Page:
Three years after a documentary brought new scrutiny upon the character Apu on “The Simpsons,” Hank Azaria has said that he will no longer voice the role.
The actor confirmed the news to /Film after a Television Critics Association panel for his IFC show “Brockmire.”
“All we know there is that I won’t be doing the voice anymore, unless there’s some way to transition it or something,” Azaria told the entertainment site of the show’s Indian-born convenience-storeowner,whose full name is Apu Nahasapeemapetilon.
“We all made the decision together,” Azaria added. “We all agreed on it. We all feel like it’s the right thing and good about it.”
A representative for “The Simpsons” told The Washington Post on Friday that the show had no comment on Azaria’s remarks. Representatives for Azaria, who voices many characters in the show, did not immediately return The Post’s requests for comment.
In 2017, Brooklyn comedian Hari Kondabolu debuted his documentary “The Problem With Apu,” which explored whether the heavily accented South Asian character propagated harmful stereotypes. He says in the film that Apu is “a white guy doing an impression of a white guy making fun of my father.”
“You start to feel embarrassed to be an Indian,” the filmmaker told The Post of such characterizations. “Because there’s only one representation.”
The show’s apparent response to the documentary came in an April 2018 episode, titled “No Good Read Goes Unpunished.” Lisa Simpson asks: “Something that started decades ago and was applauded and inoffensive is now politically incorrect. What can you do?” The show then cuts to a signed Apu photo on the family nightstand with an inscription that reads: “Don’t have a cow,” one of Bart Simpson’s catchphrases.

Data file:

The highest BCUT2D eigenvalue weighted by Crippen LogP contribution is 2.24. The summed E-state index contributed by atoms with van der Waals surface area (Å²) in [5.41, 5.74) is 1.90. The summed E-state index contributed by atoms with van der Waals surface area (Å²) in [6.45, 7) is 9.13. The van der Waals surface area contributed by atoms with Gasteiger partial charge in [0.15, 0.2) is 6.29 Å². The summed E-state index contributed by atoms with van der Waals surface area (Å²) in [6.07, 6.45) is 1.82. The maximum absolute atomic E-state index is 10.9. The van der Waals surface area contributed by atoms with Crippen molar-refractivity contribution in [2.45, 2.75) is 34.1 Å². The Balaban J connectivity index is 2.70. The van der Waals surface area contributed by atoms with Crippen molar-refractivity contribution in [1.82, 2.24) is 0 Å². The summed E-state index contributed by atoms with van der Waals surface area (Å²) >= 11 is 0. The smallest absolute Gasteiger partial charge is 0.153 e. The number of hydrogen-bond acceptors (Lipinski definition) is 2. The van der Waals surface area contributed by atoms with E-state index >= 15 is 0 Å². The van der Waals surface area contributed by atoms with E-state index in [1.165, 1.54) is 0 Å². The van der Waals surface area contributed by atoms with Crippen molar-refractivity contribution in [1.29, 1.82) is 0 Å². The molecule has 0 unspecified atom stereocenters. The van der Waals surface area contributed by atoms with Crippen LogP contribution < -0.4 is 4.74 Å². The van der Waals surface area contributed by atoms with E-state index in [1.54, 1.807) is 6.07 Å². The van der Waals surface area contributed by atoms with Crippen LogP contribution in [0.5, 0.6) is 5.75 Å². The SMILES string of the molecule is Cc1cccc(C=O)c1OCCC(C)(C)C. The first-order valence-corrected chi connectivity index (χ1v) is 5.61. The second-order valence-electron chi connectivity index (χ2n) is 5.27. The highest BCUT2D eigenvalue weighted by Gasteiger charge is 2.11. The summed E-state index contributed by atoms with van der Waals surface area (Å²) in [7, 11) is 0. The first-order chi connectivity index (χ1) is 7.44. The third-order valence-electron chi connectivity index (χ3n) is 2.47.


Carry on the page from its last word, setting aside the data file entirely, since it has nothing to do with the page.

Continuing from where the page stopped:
Some cultural critics interpreted the show’s stance as one of smug indifference. Kondabolu tweeted that the show’s response to the Apu criticism was a “sad” turn and lamented that the “Simpsons” producers seemed to view the issue as only one of political correctness.
Days after that controversial 2018 episode aired, Azaria, an Emmy winner for his voice work on “The Simpsons,” called for greater cultural diversity and sensitivity on the show, during an appearance on “The Late Show With Stephen Colbert” to promote “Brockmire.”
“My eyes have been opened,” Azaria told Colbert. “And I think the most important thing is, we have to listen to South Asian people, Indian people, in this country, when they talk about what they feel and how they think about this character. And what their American experience of it has been.”
Added Azaria: “I’m perfectly happy and willing to step aside or help transition it into something new. I really hope that’s what this instance does. It not only makes sense – it just feels like the right thing to do to me.”